History of Morocco
In this article, we shall discuss the history of Morocco, with particularly attention to events in the recent decades. The discussion on history will focus heavily on the political history of Morocco, and how historical events relate to the current political situation in the country. We will discuss the history of King Muhammad V, Hassan II, and the current King Mohammed VI. We will also examine as well as the international relations with Morocco’s history.
Morocco is a country in North Africa. The country has seen many different external political power, such as the Roman Empire, then Vandals, as well as the Byzantium empire. It was not until the 600s that the rise of Islam led Muslim militaries to go into various parts of North Africa such as Libya, Tunisia, Algeria, and Morocco. And while the initial Islamic forces were defeated in the 660s, they attempted to establish their presence in the country again in the late 600s, and by the year 698, “Arab forces had recaptured the Byzantine footholds on the North African coast” (White, Kingdom of Morocco). Then, in the beginning years of the next century, the “Arabo-Islamic power had spread back into Morocco, across the Strait of Gibralter, and on to the Iberian Peninsula” (White, Kingdom of Morocco, page 456).
From this point, there were many dynasty groups that had some power in Morocco. Among these groups were “the Idrissids, who founded Fez in the 780s; the Almoravids, who established Marakech in the eleventh century; the Almohads, who reigned during the fall of Muslim Spain; the Merenids; the Wattasids, and the Saadians. The scope of the empires was truly astounding. At its height in 1100, for example, the Almoravid state reached from northern present-day Mauritania, east to Algiers, and north into Spain to include Zaragosa” (456). However, in the following centuries, we saw the rise of Christian powers in Europe, and in North Africa. The, the Ottoman Empire began its territorial expansion in the 1500s. However, following the transformation the Ottoman Empire, where they were becoming weaker internally and as a military power, European states such as Britain, Belgium, France, Germany, Spain, and others were colonizing territories in Africa and elsewhere. And it was France that, in the 1800s, after going into Algeria in 1830, that they officially took control of Morocco in 1912 through the Treaty of Fez (White, Kingdom of Morocco).
But along with French colonialism, Spain was also interested in parts of Northern Morocco. During their rule in Northern Morocco, military resistance movement domed under Abd al-Krim Al-Khattabi, who was able to lead a force to beat Spanish forces in 1921 at Anoual, and then establish the Rifian Republic. however, it was when France decided to aid Spain in the mid-1920s that they were able to defeat the resistance. However, it was not without significant controversy, as the colonialists (which at the time included Francisco Franco) used mustard gas in their actions (White, Kingdom of Morocco).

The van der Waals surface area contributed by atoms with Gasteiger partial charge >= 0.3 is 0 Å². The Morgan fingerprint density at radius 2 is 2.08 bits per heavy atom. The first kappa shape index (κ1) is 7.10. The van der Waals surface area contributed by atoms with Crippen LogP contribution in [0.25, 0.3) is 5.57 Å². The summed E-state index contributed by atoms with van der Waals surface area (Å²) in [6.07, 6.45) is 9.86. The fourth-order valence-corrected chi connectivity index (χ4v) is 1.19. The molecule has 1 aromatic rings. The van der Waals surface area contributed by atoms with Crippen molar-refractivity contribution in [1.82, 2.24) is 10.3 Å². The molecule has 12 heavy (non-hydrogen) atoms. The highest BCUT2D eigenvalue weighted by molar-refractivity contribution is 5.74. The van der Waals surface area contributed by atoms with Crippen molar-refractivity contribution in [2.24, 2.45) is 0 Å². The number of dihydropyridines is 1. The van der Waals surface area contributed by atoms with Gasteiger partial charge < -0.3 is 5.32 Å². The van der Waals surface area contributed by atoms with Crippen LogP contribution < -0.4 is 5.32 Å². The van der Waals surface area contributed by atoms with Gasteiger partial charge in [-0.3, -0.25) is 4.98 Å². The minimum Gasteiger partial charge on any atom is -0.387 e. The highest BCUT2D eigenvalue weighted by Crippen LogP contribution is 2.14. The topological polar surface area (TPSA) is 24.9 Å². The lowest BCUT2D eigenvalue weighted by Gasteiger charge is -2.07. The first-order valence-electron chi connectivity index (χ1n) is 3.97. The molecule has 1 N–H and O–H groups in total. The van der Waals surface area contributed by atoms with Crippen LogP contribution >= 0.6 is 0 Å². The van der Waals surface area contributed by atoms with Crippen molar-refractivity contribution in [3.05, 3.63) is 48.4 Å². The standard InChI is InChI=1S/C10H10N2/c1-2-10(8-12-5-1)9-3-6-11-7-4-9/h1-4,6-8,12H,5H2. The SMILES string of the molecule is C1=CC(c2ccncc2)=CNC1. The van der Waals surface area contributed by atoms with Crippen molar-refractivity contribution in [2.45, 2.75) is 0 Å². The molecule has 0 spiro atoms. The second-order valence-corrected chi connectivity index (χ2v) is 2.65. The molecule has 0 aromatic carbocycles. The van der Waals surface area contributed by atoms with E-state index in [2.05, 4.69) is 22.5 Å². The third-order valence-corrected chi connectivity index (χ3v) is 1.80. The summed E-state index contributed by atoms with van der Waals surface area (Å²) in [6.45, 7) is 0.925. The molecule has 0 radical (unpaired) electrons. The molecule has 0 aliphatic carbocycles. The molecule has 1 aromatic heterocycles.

Morocco and French Colonialism
During this period of Morocco, the French government looked to control the politics and economics of the country. Namely, the government looked to find local leaders who they could work with in order to promote their own agenda. And this is what happened. Namely, “The French colonial presence in Rabat retained the basic structure of the sultan’s government. The administration of Marshall Lyautey ruled through a policy of co-option; Mulay Hafid signed official decrees in his own name, thereby remaining as the ostensible authority…” (White, Kingdom of Morocco: 457). However, the French government did not act in the same with with Morocco as it was doing in neighboring Algeria; Algeria was much more directly ruled compared to Morocco. In fact, “colonialism in Morocco left domestic institutions relatively intact. The traditionally privileged classes were preserved, especially the commercially dominant Arab bourgeoise in the cities of Fez and in in southern Sousse, as well as Berbal tribal notables” (White, Kingdom of Morocco, 457). This differed greatly from Algeria, where the government took over many aspects of Algerian society, and significantly altering the social, political, and economic landscape of the country. Again, it is not that they did not do that in Morocco, but it was not at the level of their direct rule in Algeria.
Nationalism in the History of Morocco
However, while the situation was not as direct in Morocco, this does not mean that no nationalist movements formed; in fact, there were many anti-colonialist movements in the country during those decades prior to independence. There were many sectors of society involved in the anti-coloniast movement. This included political leaders, students, laborers, as well as lower and middle economic classes. Throughout the early 1930s, the movement increased in activity. Part of this was due to a dahir or decree that granted “a separate system of customary-law tribunals in Berber-populated parts of the country. It was part of a French effort to isolate the rural areas from the growing nationalism in urban areas” (White, 459). In fact, France (and other colonial powers) often tried to do this since governing areas separately was their way to minimize unified nationalism political movements. In response, many leaders tried to organize into a unified political entity, and did so with the National Action Bloc in 1932, and from here, work to demand autonomy from France. And while they continued to press on these issue, the French did not give in, and they also ended the party in 1937, which in turn led to the formation of Istiqlal (Independence), a main political party, in 1943.